Kahn also recommends homeopathy for deeper wellness concerns. “We find it seems to especially help when there’s an emotional component to someone’s problem, perhaps post-traumatic stress or a divorce,” she says. “We can peel the onion, work first with certain issues and then get deeper and deeper.”
Kahn emphasizes the importance of an individual remedy, gleaned from an intake so specific that it considers specific factors, such as how someone looks and the sound of their voice.
A Science or an Art?
Homeopathic principles have found a home in other areas of medicine, in addition to the aforementioned vaccines. Parents of newborns commonly reach for homeopathic remedies to treat colic and stomach upsets. Remedies to treat vertigo are prescribed by even the most conventional physicians. Homeopathic principles are also widely used to treat allergies; allergen immunotherapy, commonly known as “allergy shots,” provides injections of the very substances to which a patient is allergic. This desensitizes them to the allergen, and can sometimes provide lasting immunity.
However, scientific research in the U.S. has not supported homeopathy. It is a challenge to study, according to the National Institutes of Health National Center for Complementary and Alternative Medicine. Highly diluted substances are not easily measured, which makes it difficult to replicate in required clinical tests. Also, with treatment that is individualized, there are no uniform prescribing standards (for example, homeopathy recognizes 5,000 different types of headaches).
Critics argue that miniscule amounts of an ingredient simply cannot have a biological effect. The most outspoken naysayers claim that ongoing study is not even worthwhile. Yet positive research findings continue to pour out of Europe, with testing on every health condition from AIDS to rheumatoid arthritis to depression. “Homeopathy is part of the Swiss national health care system,” reports Weinstein. “Pediatricians in France routinely use it. The Queen of England has her own homeopath.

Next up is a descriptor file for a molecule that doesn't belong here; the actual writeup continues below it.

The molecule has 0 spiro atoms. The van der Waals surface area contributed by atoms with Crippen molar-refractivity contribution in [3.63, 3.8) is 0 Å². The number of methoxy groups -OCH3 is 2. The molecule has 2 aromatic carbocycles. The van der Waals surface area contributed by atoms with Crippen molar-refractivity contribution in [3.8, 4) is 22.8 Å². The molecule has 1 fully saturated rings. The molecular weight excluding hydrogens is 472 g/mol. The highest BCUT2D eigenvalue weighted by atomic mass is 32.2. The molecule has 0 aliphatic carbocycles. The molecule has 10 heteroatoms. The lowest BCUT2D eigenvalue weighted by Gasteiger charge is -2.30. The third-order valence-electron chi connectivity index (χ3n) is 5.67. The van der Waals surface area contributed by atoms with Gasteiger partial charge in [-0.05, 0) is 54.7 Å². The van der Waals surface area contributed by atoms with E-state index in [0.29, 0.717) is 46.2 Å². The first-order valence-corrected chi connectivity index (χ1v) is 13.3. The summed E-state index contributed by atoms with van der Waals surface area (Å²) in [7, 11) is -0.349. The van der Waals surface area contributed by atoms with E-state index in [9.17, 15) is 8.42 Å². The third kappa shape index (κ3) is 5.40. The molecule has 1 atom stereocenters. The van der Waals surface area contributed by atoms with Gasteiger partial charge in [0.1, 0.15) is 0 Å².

“Americans are being denied access to this system that the rest of the world uses,” continues Weinstein. “It’s sad that the United States can’t celebrate the deep and important history we’ve had with homeopathy.”
“It’s like acupuncture,” Kahn points out. “That wasn’t accepted for the longest time, but now it is.”
As integrative health care continues to take hold in the U.S., however, Weinstein believes that some of the mystery and confusion around homeopathy will diminish. “Those who scream the loudest are heard,” Weinstein says of critics. “Homeopathic doctors are not screamers. We have our heads down, quietly helping people.”
Andrea Renskoff is a freelance writer based in Los Angeles.